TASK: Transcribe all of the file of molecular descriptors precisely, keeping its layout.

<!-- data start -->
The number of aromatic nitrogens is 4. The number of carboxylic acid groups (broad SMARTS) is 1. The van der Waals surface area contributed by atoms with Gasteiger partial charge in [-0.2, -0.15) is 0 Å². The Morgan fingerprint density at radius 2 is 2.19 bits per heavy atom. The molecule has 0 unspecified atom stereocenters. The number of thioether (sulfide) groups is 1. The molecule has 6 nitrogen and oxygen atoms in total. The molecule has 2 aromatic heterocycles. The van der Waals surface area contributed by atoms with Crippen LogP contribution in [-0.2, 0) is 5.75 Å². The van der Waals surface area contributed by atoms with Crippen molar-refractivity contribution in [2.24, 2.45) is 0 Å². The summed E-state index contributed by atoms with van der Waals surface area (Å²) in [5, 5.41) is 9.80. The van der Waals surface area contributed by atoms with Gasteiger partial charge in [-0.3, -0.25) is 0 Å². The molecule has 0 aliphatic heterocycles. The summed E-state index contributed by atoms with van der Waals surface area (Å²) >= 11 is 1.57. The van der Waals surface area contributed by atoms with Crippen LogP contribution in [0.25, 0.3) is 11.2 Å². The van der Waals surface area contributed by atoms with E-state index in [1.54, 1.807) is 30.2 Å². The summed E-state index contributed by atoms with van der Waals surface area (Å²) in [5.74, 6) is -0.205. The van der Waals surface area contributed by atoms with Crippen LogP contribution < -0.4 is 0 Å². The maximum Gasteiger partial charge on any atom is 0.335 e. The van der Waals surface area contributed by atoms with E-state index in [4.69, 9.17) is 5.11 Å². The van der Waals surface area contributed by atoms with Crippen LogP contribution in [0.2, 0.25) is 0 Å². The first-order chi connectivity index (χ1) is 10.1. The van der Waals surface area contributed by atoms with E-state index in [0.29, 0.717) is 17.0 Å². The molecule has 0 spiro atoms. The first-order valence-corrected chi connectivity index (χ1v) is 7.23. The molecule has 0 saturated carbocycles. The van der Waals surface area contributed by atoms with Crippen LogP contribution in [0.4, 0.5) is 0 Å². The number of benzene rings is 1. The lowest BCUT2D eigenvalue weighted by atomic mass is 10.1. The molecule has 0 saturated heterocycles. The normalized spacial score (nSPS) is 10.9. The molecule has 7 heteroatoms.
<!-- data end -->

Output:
The number of aromatic nitrogens is 4. The number of carboxylic acid groups (broad SMARTS) is 1. The van der Waals surface area contributed by atoms with Gasteiger partial charge in [-0.2, -0.15) is 0 Å². The Morgan fingerprint density at radius 2 is 2.19 bits per heavy atom. The molecule has 0 unspecified atom stereocenters. The number of thioether (sulfide) groups is 1. The molecule has 6 nitrogen and oxygen atoms in total. The molecule has 2 aromatic heterocycles. The van der Waals surface area contributed by atoms with Crippen LogP contribution in [-0.2, 0) is 5.75 Å². The van der Waals surface area contributed by atoms with Crippen molar-refractivity contribution in [2.24, 2.45) is 0 Å². The summed E-state index contributed by atoms with van der Waals surface area (Å²) in [5, 5.41) is 9.80. The van der Waals surface area contributed by atoms with Gasteiger partial charge in [-0.3, -0.25) is 0 Å². The molecule has 0 aliphatic heterocycles. The summed E-state index contributed by atoms with van der Waals surface area (Å²) >= 11 is 1.57. The van der Waals surface area contributed by atoms with Crippen LogP contribution in [0.25, 0.3) is 11.2 Å². The van der Waals surface area contributed by atoms with E-state index in [1.54, 1.807) is 30.2 Å². The summed E-state index contributed by atoms with van der Waals surface area (Å²) in [5.74, 6) is -0.205. The van der Waals surface area contributed by atoms with Crippen LogP contribution < -0.4 is 0 Å². The maximum Gasteiger partial charge on any atom is 0.335 e. The van der Waals surface area contributed by atoms with E-state index in [4.69, 9.17) is 5.11 Å². The van der Waals surface area contributed by atoms with Crippen LogP contribution in [0.2, 0.25) is 0 Å². The first-order chi connectivity index (χ1) is 10.1. The van der Waals surface area contributed by atoms with E-state index in [0.29, 0.717) is 17.0 Å². The molecule has 0 spiro atoms. The first-order valence-corrected chi connectivity index (χ1v) is 7.23. The molecule has 0 saturated carbocycles. The van der Waals surface area contributed by atoms with Crippen LogP contribution in [0.4, 0.5) is 0 Å². The number of benzene rings is 1. The lowest BCUT2D eigenvalue weighted by atomic mass is 10.1. The molecule has 0 saturated heterocycles. The normalized spacial score (nSPS) is 10.9. The molecule has 7 heteroatoms.